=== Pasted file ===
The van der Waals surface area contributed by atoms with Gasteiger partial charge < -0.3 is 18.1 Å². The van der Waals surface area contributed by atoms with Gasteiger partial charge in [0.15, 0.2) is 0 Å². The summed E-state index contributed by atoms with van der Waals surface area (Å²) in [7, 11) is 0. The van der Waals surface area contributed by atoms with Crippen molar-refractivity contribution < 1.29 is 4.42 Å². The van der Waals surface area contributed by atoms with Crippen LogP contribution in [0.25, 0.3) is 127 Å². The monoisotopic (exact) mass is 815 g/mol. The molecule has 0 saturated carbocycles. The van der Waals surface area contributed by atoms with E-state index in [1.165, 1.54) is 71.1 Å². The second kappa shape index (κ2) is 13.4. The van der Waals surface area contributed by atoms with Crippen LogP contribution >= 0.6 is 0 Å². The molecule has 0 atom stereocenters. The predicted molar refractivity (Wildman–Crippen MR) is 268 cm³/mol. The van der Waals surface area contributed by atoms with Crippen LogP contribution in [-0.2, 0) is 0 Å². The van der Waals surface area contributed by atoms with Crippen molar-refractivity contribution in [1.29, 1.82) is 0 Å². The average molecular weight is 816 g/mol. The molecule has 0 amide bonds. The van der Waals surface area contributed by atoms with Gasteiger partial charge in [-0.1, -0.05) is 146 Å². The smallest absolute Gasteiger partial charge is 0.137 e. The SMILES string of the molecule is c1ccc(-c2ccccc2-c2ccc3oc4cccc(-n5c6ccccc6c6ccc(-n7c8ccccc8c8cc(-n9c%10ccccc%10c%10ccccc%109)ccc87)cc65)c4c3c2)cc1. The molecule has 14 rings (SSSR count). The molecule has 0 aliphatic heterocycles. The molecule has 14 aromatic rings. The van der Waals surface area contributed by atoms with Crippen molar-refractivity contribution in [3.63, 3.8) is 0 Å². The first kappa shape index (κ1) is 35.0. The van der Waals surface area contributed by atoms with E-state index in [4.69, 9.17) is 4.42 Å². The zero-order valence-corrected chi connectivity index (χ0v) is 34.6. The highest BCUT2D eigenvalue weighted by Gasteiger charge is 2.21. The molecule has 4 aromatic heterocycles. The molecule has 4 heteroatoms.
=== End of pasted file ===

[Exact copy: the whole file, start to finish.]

The van der Waals surface area contributed by atoms with Gasteiger partial charge < -0.3 is 18.1 Å². The van der Waals surface area contributed by atoms with Gasteiger partial charge in [0.15, 0.2) is 0 Å². The summed E-state index contributed by atoms with van der Waals surface area (Å²) in [7, 11) is 0. The van der Waals surface area contributed by atoms with Crippen molar-refractivity contribution < 1.29 is 4.42 Å². The van der Waals surface area contributed by atoms with Crippen LogP contribution in [0.25, 0.3) is 127 Å². The monoisotopic (exact) mass is 815 g/mol. The molecule has 0 saturated carbocycles. The van der Waals surface area contributed by atoms with E-state index in [1.165, 1.54) is 71.1 Å². The second kappa shape index (κ2) is 13.4. The van der Waals surface area contributed by atoms with Crippen LogP contribution >= 0.6 is 0 Å². The molecule has 0 atom stereocenters. The predicted molar refractivity (Wildman–Crippen MR) is 268 cm³/mol. The van der Waals surface area contributed by atoms with Crippen LogP contribution in [-0.2, 0) is 0 Å². The van der Waals surface area contributed by atoms with Crippen molar-refractivity contribution in [1.29, 1.82) is 0 Å². The average molecular weight is 816 g/mol. The molecule has 0 amide bonds. The van der Waals surface area contributed by atoms with Gasteiger partial charge in [-0.1, -0.05) is 146 Å². The smallest absolute Gasteiger partial charge is 0.137 e. The SMILES string of the molecule is c1ccc(-c2ccccc2-c2ccc3oc4cccc(-n5c6ccccc6c6ccc(-n7c8ccccc8c8cc(-n9c%10ccccc%10c%10ccccc%109)ccc87)cc65)c4c3c2)cc1. The molecule has 14 rings (SSSR count). The molecule has 0 aliphatic heterocycles. The molecule has 14 aromatic rings. The van der Waals surface area contributed by atoms with Crippen molar-refractivity contribution in [3.63, 3.8) is 0 Å². The first kappa shape index (κ1) is 35.0. The van der Waals surface area contributed by atoms with E-state index in [4.69, 9.17) is 4.42 Å². The zero-order valence-corrected chi connectivity index (χ0v) is 34.6. The highest BCUT2D eigenvalue weighted by Gasteiger charge is 2.21. The molecule has 4 aromatic heterocycles. The molecule has 4 heteroatoms.